How Nationalization Works

Nationalization is more common in countries that are still developing. That is because the government of these developing countries wants to own private companies that foreigners control. When nationalization happens, the original owners of the companies aren't always compensated.

Nationalization is one of the risks that foreigners have to take if they want to establish companies or industries in developing countries. This can become even riskier if the developing country has a poor economy that refuses to develop or an unstable political system. However, developed countries also practice nationalization by partnering with the owners of private companies, industries, or assets. Besides, developed countries that engage in nationalization do not practice democracy, and the leaders do not have a ruling duration.

Nationalization Example

In the United States, a reoccurring and popular example of nationalization is Medical care. Although not yet complete, the government is working towards nationalizing all forms of health care services within the country. Their goal is to ensure uniform services and standards at an affordable rate.

Nationalization vs. Privatization

Although nationalization and privatization are closely related, they are not the same. Privatization refers to the process whereby a company or asset owned by a government becomes owned by an individual or a private organization. This helps the government be more efficient while also saving money.

On the other hand, nationalization describes how the government controls a private organization, business, company, industry, or asset. In nationalization, the original owners are not compensated or sometimes are given little compensation for their organization or asset that the government has taken.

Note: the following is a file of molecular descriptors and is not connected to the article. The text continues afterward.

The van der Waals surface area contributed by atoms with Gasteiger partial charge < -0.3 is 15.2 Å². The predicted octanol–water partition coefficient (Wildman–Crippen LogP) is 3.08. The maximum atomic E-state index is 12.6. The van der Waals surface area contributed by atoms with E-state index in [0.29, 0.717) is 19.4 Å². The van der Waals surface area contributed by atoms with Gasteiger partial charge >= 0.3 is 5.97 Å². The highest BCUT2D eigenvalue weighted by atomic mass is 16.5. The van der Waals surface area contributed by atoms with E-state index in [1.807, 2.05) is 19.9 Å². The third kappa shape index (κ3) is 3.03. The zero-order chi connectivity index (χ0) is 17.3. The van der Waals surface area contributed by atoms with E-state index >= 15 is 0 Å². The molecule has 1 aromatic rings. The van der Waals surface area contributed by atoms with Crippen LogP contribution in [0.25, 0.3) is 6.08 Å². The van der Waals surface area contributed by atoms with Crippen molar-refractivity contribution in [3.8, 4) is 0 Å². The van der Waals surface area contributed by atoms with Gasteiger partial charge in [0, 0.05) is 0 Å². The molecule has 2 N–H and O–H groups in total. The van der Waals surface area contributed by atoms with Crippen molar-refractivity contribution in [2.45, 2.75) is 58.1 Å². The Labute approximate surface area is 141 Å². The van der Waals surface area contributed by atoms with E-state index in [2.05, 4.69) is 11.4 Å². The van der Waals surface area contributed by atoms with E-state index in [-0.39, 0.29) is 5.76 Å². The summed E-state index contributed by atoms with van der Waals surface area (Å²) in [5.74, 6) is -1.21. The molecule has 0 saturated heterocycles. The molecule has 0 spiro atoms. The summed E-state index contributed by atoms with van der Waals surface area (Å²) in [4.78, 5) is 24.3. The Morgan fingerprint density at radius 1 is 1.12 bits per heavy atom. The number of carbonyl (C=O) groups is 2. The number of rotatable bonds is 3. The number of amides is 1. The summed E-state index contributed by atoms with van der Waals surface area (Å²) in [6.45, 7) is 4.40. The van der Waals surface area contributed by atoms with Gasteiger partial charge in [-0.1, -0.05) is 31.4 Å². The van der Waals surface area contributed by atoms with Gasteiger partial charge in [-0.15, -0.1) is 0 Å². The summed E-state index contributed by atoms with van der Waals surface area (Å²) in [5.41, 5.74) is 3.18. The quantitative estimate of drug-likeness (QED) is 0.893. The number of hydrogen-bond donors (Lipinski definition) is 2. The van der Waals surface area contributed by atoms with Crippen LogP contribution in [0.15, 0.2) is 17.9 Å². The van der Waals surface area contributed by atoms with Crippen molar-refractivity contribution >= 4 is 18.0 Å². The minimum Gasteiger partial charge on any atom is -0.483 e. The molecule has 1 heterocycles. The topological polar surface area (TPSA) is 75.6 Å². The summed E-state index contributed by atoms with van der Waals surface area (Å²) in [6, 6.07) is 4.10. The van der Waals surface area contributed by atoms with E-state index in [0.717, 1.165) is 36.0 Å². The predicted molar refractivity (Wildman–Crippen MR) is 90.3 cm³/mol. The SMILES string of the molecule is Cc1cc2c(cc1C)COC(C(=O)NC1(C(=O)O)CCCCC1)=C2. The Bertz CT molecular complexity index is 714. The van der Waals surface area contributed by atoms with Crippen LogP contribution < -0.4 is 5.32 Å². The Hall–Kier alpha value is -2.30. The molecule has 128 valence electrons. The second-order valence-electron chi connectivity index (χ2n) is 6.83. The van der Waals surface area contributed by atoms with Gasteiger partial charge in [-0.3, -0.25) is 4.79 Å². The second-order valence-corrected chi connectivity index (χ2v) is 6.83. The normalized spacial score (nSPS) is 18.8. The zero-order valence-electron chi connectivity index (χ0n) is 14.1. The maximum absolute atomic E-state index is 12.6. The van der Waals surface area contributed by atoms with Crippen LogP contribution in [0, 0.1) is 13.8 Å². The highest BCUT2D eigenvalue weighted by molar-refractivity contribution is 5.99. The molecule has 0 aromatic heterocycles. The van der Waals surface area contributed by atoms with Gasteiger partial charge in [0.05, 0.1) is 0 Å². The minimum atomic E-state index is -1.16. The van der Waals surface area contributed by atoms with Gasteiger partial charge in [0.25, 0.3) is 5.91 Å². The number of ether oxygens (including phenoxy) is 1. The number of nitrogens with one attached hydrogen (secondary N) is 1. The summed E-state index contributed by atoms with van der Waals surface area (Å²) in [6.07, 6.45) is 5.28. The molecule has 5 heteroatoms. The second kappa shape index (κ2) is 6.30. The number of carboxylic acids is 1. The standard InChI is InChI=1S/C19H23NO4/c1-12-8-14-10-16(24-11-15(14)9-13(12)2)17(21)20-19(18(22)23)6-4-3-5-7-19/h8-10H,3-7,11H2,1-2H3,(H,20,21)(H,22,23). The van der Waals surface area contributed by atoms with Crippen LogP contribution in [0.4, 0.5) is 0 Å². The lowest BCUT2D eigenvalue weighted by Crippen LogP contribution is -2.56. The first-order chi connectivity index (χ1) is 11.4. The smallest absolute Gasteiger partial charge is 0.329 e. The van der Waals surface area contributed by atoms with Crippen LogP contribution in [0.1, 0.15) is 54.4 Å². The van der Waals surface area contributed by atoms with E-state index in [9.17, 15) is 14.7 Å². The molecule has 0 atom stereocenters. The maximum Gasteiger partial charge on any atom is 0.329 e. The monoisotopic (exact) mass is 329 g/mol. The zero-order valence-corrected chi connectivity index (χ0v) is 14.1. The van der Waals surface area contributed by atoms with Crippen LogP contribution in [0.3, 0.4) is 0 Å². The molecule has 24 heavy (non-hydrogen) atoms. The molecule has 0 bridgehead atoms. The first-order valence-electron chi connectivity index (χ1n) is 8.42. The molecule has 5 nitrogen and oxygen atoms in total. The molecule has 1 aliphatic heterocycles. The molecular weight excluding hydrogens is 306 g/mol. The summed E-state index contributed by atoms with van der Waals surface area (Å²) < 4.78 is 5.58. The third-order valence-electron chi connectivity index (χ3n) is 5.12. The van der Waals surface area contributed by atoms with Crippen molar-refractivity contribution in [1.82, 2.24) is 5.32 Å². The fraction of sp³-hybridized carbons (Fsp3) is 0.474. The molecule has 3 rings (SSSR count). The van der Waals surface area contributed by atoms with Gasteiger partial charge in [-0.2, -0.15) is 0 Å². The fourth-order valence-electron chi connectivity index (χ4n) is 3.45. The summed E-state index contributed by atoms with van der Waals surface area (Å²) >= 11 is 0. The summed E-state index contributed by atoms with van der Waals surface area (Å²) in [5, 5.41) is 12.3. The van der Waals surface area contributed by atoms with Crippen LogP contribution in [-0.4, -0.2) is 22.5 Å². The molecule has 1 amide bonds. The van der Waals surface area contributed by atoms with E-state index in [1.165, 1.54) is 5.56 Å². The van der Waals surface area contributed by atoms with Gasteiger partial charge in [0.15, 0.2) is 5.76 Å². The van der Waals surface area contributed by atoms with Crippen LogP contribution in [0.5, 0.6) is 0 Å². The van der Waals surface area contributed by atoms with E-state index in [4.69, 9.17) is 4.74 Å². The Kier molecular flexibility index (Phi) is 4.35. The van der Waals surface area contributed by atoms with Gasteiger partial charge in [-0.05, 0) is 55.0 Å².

Significance of Nationalization

Nationalization has its place in policy and can be incredibly beneficial for countries who need help building an economy and providing stable services. Nationalization is also very important if a country's government is trying to regulate the economy, especially during war. For example, if a country is at war with another country, it can nationalize the other country's companies to reduce their income source.

Another critical reason for nationalization is to allow the government to stop exploiting its citizens by private companies. If a government realizes that a private organization is using its citizens, the government will try to stop it by nationalizing the company. Suppose the political relationship between one country and another is destroyed or one country doesn't have a good political relationship with another due to war and other socio-economic reasons. In that case, the country may nationalize the organization or assets of the other country.

Nationalization can also be a tool that a government can use to prevent the domination of the economy by foreign businesses or organizations. For example, if the American government decides to nationalize Chinese companies in America, this action will reduce the number of Chinese people in America. If there is competition between two or more private companies or organizations that offer the same services, the government may decide to step in by nationalizing these companies or organizations.